Tens of thousands of Iraqis displaced by ISIS are returning home. Is it too soon?

Refugees are making their way to cities newly freed from the Islamic State control fbut the UN warns Iraq is still littered with roadside bombs and other dangers.

Internally displaced civilians from Fallujah, who fled their homes during fighting between Iraqi security forces and Islamic State group, arrive to a camp outside Fallujah, Iraq, Monday, June 20, 2016. Some refugees are beginning the trek home as more territories are freed from Islamic State control.

Tens of thousands of Iraqis uprooted by the Islamic State group are now returning home after a string of Iraqi government victories in Anbar province, but the United Nations is warning civilians may be returning too soon as much of "liberated" Iraq is still dangerous, littered with roadside bombs and bobby-trapped explosives.

Outside al-Salam camp in southern Baghdad, one of the latest waves of returnees prepares to make the journey back to Ramadi nearly five months after the city was declared fully liberated. More than a hundred families were packed into dozens of trucks, buses and cars along the dirt road at the camp's main entrance early Thursday morning. Some families said they are eager to return home since receiving word their neighborhoods have been liberated and secured, but others preparing to make the journey say they are leaving the camp because they no longer feel safe.

A mortar attack on the camp for displaced people – the largest in Baghdad that at its height sheltered nearly 2,000 families – wounded eight and killed four Wednesday, including two children. It was the third such attack in the past three months. Iraqi security officials at the camp refused to identify what groups were suspected to be behind the attacks, but said they were likely aimed at stoking sectarian tensions. The camp's residents, like most displaced Iraqis, are almost all Sunni. The Iraqi officials spoke on condition of anonymity as they were not authorized to brief the press.

Sabreen Jameed and her husband were packing their three young children into a truck loaded with a water tank, cooking pots and a makeshift tent to begin the drive back to Anbar province.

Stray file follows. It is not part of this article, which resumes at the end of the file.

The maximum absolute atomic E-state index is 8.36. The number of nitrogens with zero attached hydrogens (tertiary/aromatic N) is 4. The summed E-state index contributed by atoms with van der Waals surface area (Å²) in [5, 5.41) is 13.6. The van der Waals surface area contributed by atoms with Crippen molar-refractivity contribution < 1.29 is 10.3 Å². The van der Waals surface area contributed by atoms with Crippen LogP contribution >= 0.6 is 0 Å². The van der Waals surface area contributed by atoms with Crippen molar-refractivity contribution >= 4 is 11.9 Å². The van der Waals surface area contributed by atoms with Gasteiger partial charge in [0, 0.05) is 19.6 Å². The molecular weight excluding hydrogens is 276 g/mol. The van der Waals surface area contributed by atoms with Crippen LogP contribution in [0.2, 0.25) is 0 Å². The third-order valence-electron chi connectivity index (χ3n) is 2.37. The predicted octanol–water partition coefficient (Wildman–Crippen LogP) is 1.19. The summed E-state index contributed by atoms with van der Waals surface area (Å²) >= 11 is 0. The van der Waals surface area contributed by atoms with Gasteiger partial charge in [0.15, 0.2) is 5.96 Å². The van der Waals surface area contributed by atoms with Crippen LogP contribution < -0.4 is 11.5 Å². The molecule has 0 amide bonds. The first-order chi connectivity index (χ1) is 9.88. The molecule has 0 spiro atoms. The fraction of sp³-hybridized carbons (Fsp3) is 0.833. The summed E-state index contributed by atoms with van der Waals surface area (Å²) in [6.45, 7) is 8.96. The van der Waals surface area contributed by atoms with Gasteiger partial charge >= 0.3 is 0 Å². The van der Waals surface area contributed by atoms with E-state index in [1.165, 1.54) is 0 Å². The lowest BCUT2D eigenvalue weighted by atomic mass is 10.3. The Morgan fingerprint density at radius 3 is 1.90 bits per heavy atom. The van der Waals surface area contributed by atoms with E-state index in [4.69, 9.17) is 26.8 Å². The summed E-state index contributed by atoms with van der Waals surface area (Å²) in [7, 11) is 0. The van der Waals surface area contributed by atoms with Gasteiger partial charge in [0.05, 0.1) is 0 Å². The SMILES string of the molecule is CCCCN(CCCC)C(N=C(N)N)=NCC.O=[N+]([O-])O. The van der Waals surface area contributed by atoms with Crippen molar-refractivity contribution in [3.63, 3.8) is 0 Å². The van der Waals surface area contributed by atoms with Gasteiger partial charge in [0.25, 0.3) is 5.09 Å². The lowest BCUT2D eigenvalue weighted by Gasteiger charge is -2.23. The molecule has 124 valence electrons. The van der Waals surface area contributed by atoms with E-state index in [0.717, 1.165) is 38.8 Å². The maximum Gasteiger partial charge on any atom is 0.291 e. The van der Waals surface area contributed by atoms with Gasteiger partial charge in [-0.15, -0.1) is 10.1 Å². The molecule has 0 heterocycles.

"This was a safe place until the mortar attacks," Ms. Jameed said. "Since then we have been living in fear, last night none of us could even sleep."

Jameed and her family originally didn't want to return to Ramadi because running water and electricity hasn't yet been restored to their neighborhood and their home was badly damaged in the fight to retake the city. But the attacks on the camp have left her family with no other choice. She said they are bringing their tent with them because their home in Ramadi is uninhabitable.

"The children that were killed yesterday, they were the same age as my own kids," Jameed said.

But, as Jane Arraf reports for The Christian Science Monitor, life in Iraq's refugee camps provides few comforts:

Three million Iraqis have had to flee their homes inside the country since the IS incursion in 2014, joining more than a million citizens already displaced and 250,000 Syrian refugees in Iraq. Although the humanitarian response in Iraq is one of the biggest aid efforts in the world, thousands of displaced families swelter under 110 degree heat, with little water and few toilets, in desert camps just an hour’s drive from Baghdad.

Relief officials say the lack of aid is symptomatic of an international aid system that not only is chronically underfunded but is ill-equipped to respond quickly or effectively in the conflict zones. They say many groups, including some of the largest, are unwilling to venture into the places they are needed most.

Bruno Geddo, the Iraq representative for the UN refugee agency, said he was concerned for the safety of families returning to Anbar province from al-Salam camp, most of whom said they were planning to go to Ramadi.

"Areas of Ramadi are still thought to be littered with improvised explosive devices and other explosive hazards," he said. "It is important that displaced families can freely make a choice about when they feel it is safe to return."

Since the mortar attacks began in May, the U.N says more than 480 families have returned to Anbar from al-Salam camp.

The al-Salam camp manager denied there is a link between the attacks and the increase in families leaving the camp.

"All of these families are very happy to return to their homes," said Hikmat Jassim Zadan, explaining that more people are now returning because services in Anbar's liberated towns and cities have begun to return.

Iraqi government forces have pushed IS out of a string of towns and cities in Anbar province over the past eight months. In February 2016, Ramadi was declared fully liberated by Iraqi and coalition forces and in June Iraqi forces closely backed by US-led coalition aircraft retook the city of Fallujah. IS still controls Iraq's second largest city of Mosul in Nineveh province.

The UN estimates that tens of thousands of civilians have safely returned to Anbar as services have returned and security has improved. Over the past six months nearly 120,000 people have returned to Anbar, according to data released by the International Organization for Migration. 3.3 million Iraqis remain displaced by violence, most from Anbar and Nineveh province.

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